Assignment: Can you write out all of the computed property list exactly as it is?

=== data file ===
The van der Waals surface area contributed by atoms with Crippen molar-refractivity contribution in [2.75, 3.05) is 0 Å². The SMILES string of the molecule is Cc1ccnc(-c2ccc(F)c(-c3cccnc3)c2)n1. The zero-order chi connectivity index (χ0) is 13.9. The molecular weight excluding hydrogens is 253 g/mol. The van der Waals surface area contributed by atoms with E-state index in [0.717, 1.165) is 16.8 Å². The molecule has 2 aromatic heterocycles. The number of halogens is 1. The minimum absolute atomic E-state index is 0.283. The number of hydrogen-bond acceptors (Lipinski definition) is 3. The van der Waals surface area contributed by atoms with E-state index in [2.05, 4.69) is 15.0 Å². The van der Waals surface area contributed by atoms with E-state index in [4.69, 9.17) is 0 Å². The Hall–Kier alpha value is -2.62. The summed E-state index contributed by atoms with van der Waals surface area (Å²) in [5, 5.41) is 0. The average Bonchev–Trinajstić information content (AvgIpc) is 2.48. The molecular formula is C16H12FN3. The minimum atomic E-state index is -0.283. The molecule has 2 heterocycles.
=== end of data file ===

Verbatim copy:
The van der Waals surface area contributed by atoms with Crippen molar-refractivity contribution in [2.75, 3.05) is 0 Å². The SMILES string of the molecule is Cc1ccnc(-c2ccc(F)c(-c3cccnc3)c2)n1. The zero-order chi connectivity index (χ0) is 13.9. The molecular weight excluding hydrogens is 253 g/mol. The van der Waals surface area contributed by atoms with E-state index in [0.717, 1.165) is 16.8 Å². The molecule has 2 aromatic heterocycles. The number of halogens is 1. The minimum absolute atomic E-state index is 0.283. The number of hydrogen-bond acceptors (Lipinski definition) is 3. The van der Waals surface area contributed by atoms with E-state index in [2.05, 4.69) is 15.0 Å². The van der Waals surface area contributed by atoms with E-state index in [4.69, 9.17) is 0 Å². The Hall–Kier alpha value is -2.62. The summed E-state index contributed by atoms with van der Waals surface area (Å²) in [5, 5.41) is 0. The average Bonchev–Trinajstić information content (AvgIpc) is 2.48. The molecular formula is C16H12FN3. The minimum atomic E-state index is -0.283. The molecule has 2 heterocycles.